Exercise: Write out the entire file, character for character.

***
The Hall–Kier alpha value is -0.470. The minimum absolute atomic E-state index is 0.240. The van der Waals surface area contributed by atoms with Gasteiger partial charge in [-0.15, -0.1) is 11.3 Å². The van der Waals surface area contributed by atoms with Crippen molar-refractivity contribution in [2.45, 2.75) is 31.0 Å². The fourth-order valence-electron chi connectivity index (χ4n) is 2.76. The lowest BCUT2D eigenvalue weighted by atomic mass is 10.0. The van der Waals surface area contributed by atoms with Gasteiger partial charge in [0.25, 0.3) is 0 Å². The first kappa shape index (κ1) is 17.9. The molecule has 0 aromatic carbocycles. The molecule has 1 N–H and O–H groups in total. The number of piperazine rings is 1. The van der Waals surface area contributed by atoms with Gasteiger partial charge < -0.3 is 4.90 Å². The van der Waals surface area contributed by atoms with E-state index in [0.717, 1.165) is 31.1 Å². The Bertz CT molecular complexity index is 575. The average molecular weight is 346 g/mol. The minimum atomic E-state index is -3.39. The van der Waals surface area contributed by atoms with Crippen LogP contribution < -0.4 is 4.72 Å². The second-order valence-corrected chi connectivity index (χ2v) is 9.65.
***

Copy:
The Hall–Kier alpha value is -0.470. The minimum absolute atomic E-state index is 0.240. The van der Waals surface area contributed by atoms with Gasteiger partial charge in [-0.15, -0.1) is 11.3 Å². The van der Waals surface area contributed by atoms with Crippen molar-refractivity contribution in [2.45, 2.75) is 31.0 Å². The fourth-order valence-electron chi connectivity index (χ4n) is 2.76. The lowest BCUT2D eigenvalue weighted by atomic mass is 10.0. The van der Waals surface area contributed by atoms with Gasteiger partial charge in [0.25, 0.3) is 0 Å². The first kappa shape index (κ1) is 17.9. The molecule has 0 aromatic carbocycles. The molecule has 1 N–H and O–H groups in total. The number of piperazine rings is 1. The van der Waals surface area contributed by atoms with Gasteiger partial charge < -0.3 is 4.90 Å². The van der Waals surface area contributed by atoms with E-state index in [0.717, 1.165) is 31.1 Å². The Bertz CT molecular complexity index is 575. The average molecular weight is 346 g/mol. The minimum atomic E-state index is -3.39. The van der Waals surface area contributed by atoms with Crippen LogP contribution < -0.4 is 4.72 Å². The second-order valence-corrected chi connectivity index (χ2v) is 9.65.